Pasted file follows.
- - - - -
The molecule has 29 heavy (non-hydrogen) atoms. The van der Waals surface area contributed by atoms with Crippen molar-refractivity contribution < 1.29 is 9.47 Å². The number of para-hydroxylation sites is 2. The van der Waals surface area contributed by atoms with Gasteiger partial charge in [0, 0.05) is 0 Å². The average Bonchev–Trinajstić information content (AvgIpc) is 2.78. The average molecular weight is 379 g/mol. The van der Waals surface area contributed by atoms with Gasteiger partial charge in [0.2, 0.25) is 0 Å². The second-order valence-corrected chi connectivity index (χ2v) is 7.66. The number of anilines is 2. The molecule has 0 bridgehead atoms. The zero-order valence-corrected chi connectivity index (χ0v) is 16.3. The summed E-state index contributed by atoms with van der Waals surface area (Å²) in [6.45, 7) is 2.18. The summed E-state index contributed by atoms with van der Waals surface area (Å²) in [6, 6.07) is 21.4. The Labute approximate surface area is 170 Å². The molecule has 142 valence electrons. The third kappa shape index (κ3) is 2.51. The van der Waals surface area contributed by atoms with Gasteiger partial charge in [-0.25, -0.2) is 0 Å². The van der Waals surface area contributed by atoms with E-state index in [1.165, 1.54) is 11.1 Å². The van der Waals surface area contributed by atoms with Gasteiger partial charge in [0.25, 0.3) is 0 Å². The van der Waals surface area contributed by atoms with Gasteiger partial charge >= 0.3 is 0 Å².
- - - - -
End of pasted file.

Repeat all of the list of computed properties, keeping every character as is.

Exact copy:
The molecule has 29 heavy (non-hydrogen) atoms. The van der Waals surface area contributed by atoms with Crippen molar-refractivity contribution < 1.29 is 9.47 Å². The number of para-hydroxylation sites is 2. The van der Waals surface area contributed by atoms with Gasteiger partial charge in [0, 0.05) is 0 Å². The average Bonchev–Trinajstić information content (AvgIpc) is 2.78. The average molecular weight is 379 g/mol. The van der Waals surface area contributed by atoms with Gasteiger partial charge in [0.2, 0.25) is 0 Å². The second-order valence-corrected chi connectivity index (χ2v) is 7.66. The number of anilines is 2. The molecule has 0 bridgehead atoms. The zero-order valence-corrected chi connectivity index (χ0v) is 16.3. The summed E-state index contributed by atoms with van der Waals surface area (Å²) in [6.45, 7) is 2.18. The summed E-state index contributed by atoms with van der Waals surface area (Å²) in [6, 6.07) is 21.4. The Labute approximate surface area is 170 Å². The molecule has 142 valence electrons. The third kappa shape index (κ3) is 2.51. The van der Waals surface area contributed by atoms with Gasteiger partial charge in [-0.25, -0.2) is 0 Å². The van der Waals surface area contributed by atoms with E-state index in [1.165, 1.54) is 11.1 Å². The van der Waals surface area contributed by atoms with Gasteiger partial charge in [0.25, 0.3) is 0 Å². The van der Waals surface area contributed by atoms with Gasteiger partial charge >= 0.3 is 0 Å².